Like many gun enthusiasts, I enjoy shooting, collecting and studying military surplus rifles. I find the Mosin-Nagant rifles to be a great value for the shooter and budget hunter.
It should be obvious that I wanted to read the book considered by some to be the definitive reference on the guns. Called The Mosin-Nagant Rifle, I found this book furthered my understanding of the gun’s history and engineering farther than any other resource online or in print.
History of the Mosin-Nagant
While some firearms enthusiasts will disagree, I find the Mosin-Nagant to be particularly enjoyable as a collector’s piece. As an amateur historian, the rifle resonates with me as its use stretched across so many important times.
It saw combat in the Russo-Japanese War, a conflict considered by some to be the first “modern” war and a glimpse of what would come in World War I.
The Mosin-Nagant put down the 1905 revolution and then served Russian troops in World War I. The same rifles were used by and against Bolsheviks in the 1917 revolution. Later it is used on both sides in battles with the White Army, during the Kronstadt Mutiny and throughout the invasion of Crimea.
The rifle is used to help start World War II with the Soviet Union and German invasions of Poland, invade Finland in the Winter War and to defend Mother Russia from its former ally when the Nazis invade.
Though many considered Russia to be a second-rate military power when the gun was developed, most states considered the country to be a formidable opponent based on the sheer number of troops it could muster.
Across all those years and in the hands of so many soldiers, each rifle tells a unique story. Yet, most of them can be obtained at a reasonable price.
A Book of the Same Name
When I first started collecting these rifles, I relied on several Internet sites to help me understand from where, and when, my rifles came. However, there were many gaps in the information that was available.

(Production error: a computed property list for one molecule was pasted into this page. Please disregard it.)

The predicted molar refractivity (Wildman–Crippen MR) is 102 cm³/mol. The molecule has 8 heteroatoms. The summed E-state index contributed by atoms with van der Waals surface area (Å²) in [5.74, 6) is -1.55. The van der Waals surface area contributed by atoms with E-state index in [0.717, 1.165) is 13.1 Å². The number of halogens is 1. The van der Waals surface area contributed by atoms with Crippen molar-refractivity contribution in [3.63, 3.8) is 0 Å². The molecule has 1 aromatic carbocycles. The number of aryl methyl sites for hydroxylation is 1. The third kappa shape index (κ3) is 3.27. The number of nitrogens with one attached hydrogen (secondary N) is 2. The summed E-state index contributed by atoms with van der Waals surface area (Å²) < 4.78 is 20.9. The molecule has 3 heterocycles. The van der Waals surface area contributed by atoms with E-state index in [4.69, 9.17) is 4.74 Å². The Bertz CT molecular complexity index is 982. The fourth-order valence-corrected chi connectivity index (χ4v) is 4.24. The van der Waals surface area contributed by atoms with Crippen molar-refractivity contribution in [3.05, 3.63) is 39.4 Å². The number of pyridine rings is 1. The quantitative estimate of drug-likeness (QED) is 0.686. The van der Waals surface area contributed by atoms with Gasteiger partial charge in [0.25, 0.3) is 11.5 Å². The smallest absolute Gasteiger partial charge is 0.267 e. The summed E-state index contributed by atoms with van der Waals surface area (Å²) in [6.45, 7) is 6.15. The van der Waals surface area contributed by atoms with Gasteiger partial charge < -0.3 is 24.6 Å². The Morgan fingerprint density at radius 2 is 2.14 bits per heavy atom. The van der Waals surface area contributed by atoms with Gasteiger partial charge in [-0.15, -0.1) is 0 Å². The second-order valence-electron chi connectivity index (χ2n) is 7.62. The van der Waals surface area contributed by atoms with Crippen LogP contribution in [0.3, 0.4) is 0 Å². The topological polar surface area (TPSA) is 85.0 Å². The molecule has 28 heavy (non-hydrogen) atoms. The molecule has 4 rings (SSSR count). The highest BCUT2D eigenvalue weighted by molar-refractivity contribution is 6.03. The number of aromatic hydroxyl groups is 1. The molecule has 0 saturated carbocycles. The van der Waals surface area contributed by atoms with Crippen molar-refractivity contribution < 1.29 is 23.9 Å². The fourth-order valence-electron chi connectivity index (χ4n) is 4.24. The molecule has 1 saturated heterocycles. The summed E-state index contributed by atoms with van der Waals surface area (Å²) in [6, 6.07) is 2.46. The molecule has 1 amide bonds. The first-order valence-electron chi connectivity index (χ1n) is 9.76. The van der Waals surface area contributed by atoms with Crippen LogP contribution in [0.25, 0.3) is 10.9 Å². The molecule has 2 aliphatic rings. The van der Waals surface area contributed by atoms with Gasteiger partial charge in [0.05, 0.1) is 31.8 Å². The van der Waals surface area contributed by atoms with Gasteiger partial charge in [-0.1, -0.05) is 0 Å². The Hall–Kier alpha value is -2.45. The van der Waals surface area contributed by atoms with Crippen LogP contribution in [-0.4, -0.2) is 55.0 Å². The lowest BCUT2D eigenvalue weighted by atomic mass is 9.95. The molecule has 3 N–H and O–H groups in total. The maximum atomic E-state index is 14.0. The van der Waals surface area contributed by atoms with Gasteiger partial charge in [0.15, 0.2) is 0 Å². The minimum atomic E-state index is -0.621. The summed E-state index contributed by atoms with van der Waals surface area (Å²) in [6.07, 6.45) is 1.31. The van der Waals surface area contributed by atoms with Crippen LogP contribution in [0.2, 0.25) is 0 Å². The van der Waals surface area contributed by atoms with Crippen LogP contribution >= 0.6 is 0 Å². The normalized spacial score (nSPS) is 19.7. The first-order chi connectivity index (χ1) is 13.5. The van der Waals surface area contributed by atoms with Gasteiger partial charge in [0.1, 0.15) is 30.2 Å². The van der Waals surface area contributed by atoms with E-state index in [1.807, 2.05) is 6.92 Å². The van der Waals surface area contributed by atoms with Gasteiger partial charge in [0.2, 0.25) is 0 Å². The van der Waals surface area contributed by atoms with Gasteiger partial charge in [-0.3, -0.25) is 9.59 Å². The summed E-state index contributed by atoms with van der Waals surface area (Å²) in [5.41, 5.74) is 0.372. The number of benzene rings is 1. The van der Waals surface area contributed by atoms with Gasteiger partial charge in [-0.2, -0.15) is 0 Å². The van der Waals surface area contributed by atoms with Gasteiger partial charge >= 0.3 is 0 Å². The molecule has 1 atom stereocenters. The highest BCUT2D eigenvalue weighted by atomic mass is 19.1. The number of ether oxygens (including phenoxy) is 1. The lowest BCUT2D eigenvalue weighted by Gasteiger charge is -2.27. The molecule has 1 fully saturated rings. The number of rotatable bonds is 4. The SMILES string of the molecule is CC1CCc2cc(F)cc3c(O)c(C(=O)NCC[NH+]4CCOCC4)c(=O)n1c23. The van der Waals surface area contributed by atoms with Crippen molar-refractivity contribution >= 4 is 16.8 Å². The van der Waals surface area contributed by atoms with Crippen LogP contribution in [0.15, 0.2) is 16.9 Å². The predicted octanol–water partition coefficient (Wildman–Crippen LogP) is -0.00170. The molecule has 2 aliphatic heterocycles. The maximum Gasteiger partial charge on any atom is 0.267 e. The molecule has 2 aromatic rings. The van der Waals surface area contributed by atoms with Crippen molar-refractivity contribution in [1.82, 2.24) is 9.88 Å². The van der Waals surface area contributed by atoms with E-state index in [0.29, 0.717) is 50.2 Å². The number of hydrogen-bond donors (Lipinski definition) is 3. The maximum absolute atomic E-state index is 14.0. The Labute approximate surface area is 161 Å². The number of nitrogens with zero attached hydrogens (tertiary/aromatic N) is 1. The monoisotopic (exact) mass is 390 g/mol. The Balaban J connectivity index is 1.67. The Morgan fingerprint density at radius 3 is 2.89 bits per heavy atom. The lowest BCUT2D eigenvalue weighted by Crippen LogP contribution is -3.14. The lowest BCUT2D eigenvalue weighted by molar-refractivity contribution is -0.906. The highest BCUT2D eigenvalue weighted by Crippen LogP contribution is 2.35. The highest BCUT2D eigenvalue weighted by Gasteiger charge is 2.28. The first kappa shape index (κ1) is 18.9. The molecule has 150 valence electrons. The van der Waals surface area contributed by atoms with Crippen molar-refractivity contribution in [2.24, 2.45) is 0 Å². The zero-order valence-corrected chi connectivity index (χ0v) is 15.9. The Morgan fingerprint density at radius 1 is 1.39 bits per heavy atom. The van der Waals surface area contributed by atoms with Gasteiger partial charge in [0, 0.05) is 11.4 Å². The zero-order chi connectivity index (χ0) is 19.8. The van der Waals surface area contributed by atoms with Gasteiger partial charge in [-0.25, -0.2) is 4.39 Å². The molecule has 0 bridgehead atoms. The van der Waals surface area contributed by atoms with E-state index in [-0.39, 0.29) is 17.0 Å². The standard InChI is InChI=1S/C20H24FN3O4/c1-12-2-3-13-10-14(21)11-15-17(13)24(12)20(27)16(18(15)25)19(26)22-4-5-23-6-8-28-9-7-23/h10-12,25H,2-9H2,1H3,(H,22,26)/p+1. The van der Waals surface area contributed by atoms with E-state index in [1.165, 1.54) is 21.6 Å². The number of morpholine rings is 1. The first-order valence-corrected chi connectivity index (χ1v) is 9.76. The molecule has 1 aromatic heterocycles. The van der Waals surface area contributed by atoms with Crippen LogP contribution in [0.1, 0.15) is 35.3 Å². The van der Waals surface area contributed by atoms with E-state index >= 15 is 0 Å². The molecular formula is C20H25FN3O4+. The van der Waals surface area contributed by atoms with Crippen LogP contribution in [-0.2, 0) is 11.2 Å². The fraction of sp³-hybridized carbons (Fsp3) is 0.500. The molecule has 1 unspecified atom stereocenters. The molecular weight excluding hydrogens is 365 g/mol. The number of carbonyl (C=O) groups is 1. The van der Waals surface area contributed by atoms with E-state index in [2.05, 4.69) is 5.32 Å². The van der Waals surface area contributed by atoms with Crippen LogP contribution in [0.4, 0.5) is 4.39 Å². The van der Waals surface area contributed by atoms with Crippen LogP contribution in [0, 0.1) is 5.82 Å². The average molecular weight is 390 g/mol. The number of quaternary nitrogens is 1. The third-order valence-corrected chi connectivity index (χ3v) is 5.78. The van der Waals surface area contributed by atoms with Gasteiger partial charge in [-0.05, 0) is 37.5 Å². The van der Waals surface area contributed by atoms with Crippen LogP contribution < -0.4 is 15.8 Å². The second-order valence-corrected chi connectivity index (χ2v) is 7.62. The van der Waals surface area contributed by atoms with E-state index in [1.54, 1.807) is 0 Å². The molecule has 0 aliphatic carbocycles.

The Mosin-Nagant Rifle by Terence W. Lapin was recommended to me as the definitive guide to the history of the Mosin-Nagant rifle.
After reading The Mosin-Nagant Rifle, I discovered that a lot of the information I had accepted as true was either not the whole story or was outright false.
To research this book, Lapin has traveled to many eastern European countries and gone through old imperial and communist-era records to discover as much accurate information about the Mosin-Nagant as possible.
Many, if not most, of these records are not online and cannot be found through a simple Google search. Even though the rifle is more than 100 years old, many of its details remain locked up in poorly cataloged military archives.
Throughout, the author clearly states what is fact and offers documentation to support these points. It is his research and documentation that makes the book so valuable as a reference on the rifles.
Now in its sixth edition, Lapin’s research includes production numbers, arsenal manufacturer information, and a lot of significant details regarding the evolution of this gun from the Tsars to post-WWII.
While the Mosin Nagant rifle is closely associated with Russia (and later, the Soviet Union,) the rifle design was found outside of that country.
For example, most Mosin-Nagant collectors know about the rifle’s general history in Russia and Finland.
Some collectors know how these rifles were also made in Poland and the United States.
However, Lapin has sections on other countries and their involvement with the Mosin-Nagant rifle. Countries such as Austria-Hungary, Bulgaria, China, Germany, North Korea, Spain, Turkey, and more.
Each of these nations had its own way of marking rifles. The book’s guide to cartouches and arsenal markings is invaluable. This section alone is worth the price of the book.
Mosin Nagant Accessories
Lapin also includes chapters on parts, bayonets, accessories and the 7.62x54R cartridge. Experimental models and rare examples are detailed in the book. Some of them are simply fascinating.
In the above image, you can see one (of many) example of a Mosin Nagant specialty ammunition. It is a armor-piercing, incendiary round that was developed and used during the Interwar Period.
Additional ammunition information is found within the book.
There is a lot of information about the Mosin-Nagant rifles that have been lost to time. Lapin does an excellent job in finding what information is still out there and piecing together an excellent history.
Lapin is very clear regarding fact and supposition in his book. If he is surmising that something may be true based on the research, he indicates that information as his opinion and why he thinks that way.
If you own a Mosin-Nagant rifle and are interested in knowing more about its history, The Mosin-Nagant Rifle is the authority on these guns. I highly recommend it.
Last update: July 14, 2021.
As with all of my reviews, I include a disclosure statement so you are better able to judge any biases that may have affected my evaluation of this book.
First off, I purchased this Mosin Nagant book with a gift card I had received as a birthday present. The photo below is from my order of this book (and several others) from Amazon in 2008.
Second, no one asked me to do this review. I like history and surplus rifles. Since I had the book, I decided to share my thoughts on it .
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